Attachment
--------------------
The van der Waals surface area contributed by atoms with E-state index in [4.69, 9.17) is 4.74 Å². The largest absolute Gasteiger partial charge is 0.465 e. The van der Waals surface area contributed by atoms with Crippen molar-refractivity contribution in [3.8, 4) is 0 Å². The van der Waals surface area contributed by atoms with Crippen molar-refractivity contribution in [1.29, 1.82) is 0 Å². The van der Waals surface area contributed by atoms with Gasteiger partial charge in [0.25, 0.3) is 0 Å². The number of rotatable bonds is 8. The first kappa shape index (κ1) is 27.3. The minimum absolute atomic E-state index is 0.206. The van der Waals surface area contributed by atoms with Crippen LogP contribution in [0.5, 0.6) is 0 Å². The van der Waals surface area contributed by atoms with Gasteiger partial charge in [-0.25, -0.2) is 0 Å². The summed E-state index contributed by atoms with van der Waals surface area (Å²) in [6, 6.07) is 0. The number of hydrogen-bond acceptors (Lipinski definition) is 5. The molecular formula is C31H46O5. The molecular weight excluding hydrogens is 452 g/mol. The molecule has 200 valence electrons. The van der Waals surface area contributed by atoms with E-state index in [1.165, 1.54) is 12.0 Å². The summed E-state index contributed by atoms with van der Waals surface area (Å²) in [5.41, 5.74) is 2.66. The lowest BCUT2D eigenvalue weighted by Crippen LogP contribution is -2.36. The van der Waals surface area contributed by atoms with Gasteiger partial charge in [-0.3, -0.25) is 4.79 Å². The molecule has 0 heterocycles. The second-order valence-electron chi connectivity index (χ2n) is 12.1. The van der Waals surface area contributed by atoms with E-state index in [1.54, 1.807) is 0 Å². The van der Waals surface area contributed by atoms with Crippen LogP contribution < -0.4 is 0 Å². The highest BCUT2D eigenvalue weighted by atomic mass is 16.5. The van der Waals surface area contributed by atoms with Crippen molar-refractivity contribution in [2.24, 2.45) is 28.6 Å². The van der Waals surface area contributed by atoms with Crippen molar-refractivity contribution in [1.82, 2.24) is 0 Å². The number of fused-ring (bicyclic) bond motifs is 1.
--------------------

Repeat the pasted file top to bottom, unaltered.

The van der Waals surface area contributed by atoms with E-state index in [4.69, 9.17) is 4.74 Å². The largest absolute Gasteiger partial charge is 0.465 e. The van der Waals surface area contributed by atoms with Crippen molar-refractivity contribution in [3.8, 4) is 0 Å². The van der Waals surface area contributed by atoms with Crippen molar-refractivity contribution in [1.29, 1.82) is 0 Å². The van der Waals surface area contributed by atoms with Gasteiger partial charge in [0.25, 0.3) is 0 Å². The number of rotatable bonds is 8. The first kappa shape index (κ1) is 27.3. The minimum absolute atomic E-state index is 0.206. The van der Waals surface area contributed by atoms with Crippen LogP contribution in [0.5, 0.6) is 0 Å². The van der Waals surface area contributed by atoms with Gasteiger partial charge in [-0.25, -0.2) is 0 Å². The summed E-state index contributed by atoms with van der Waals surface area (Å²) in [6, 6.07) is 0. The number of hydrogen-bond acceptors (Lipinski definition) is 5. The molecular formula is C31H46O5. The molecular weight excluding hydrogens is 452 g/mol. The molecule has 200 valence electrons. The van der Waals surface area contributed by atoms with E-state index in [1.165, 1.54) is 12.0 Å². The summed E-state index contributed by atoms with van der Waals surface area (Å²) in [5.41, 5.74) is 2.66. The lowest BCUT2D eigenvalue weighted by Crippen LogP contribution is -2.36. The van der Waals surface area contributed by atoms with Gasteiger partial charge in [-0.3, -0.25) is 4.79 Å². The molecule has 0 heterocycles. The second-order valence-electron chi connectivity index (χ2n) is 12.1. The van der Waals surface area contributed by atoms with E-state index in [1.54, 1.807) is 0 Å². The van der Waals surface area contributed by atoms with Crippen LogP contribution < -0.4 is 0 Å². The highest BCUT2D eigenvalue weighted by atomic mass is 16.5. The van der Waals surface area contributed by atoms with Crippen molar-refractivity contribution in [2.24, 2.45) is 28.6 Å². The van der Waals surface area contributed by atoms with Crippen molar-refractivity contribution in [1.82, 2.24) is 0 Å². The number of fused-ring (bicyclic) bond motifs is 1.